Selling standers to schools 'a whole different animal'

Thursday, August 25, 2011

MELBOURNE, Fla. - Schools are finding that using standers in the classroom helps students participate with their peers and increases attentiveness and alertness.

That could mean an opportunity for HME providers, says Andy Hicks, East Coast Regional Sales Manager at Altimate Medical, which manufactures the EasyStand.  

Providers could possibly make two sales for each child, said Hicks, since school departments don't allow the equipment to go home with the child and Medicare/Medicaid rules don't allow it to be brought to school. 

However, providers should know that supplying equipment to school districts has its pitfalls. 

"Selling to schools is a different animal than the individual sales are," said Mark Schmitt, sales and marketing director at Altimate Medical. "It takes a little bit longer and it's a little more complicated."

That was the case for Leona McGinty, who works in customer service and business development for Melbourne, Fla.-based Browning's Pharmacy and Health Care.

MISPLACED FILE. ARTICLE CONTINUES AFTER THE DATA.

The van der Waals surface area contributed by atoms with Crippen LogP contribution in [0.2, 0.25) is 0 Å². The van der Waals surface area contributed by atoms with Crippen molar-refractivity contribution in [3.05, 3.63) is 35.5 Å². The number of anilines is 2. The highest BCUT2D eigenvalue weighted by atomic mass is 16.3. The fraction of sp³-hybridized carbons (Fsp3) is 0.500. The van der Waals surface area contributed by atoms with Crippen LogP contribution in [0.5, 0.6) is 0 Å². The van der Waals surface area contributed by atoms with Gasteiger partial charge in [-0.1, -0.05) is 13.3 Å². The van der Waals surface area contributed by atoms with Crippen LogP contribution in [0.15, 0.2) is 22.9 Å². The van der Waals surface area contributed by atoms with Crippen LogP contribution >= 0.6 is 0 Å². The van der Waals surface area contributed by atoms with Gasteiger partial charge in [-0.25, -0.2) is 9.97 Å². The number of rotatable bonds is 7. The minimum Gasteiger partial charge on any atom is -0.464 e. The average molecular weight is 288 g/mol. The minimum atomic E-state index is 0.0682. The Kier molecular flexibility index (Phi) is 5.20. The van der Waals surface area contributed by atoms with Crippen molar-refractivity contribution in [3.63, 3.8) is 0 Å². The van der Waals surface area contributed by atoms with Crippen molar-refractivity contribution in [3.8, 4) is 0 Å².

Browning's lost a bid in its local school district to a drop-ship Internet company after working with the school for months to come up with a proposal. 

Altimate subsequently refused to supply the standers because it wanted them to be provided by a company that offered set-up, training and support for the schools. 

"They went to bat with us," said McGinty. "I think it goes back to where, in rehab, people are looking to get things online, but they don't understand the product and so it's not used correctly. The whole rehab component is so critical." 

Browning's was finally able to provide the equipment at the end of the 2010-2011 school year--more than a year after the initial contact. 

McGinty recommends that providers looking to sell to schools get the school's therapist actively involved. 

It was worth it to Browning's in the end, McGinty said. 

Upon delivery, "I can't tell you how excited the people on the school board were," said McGinty. "You would have thought we were bringing them bags of gold."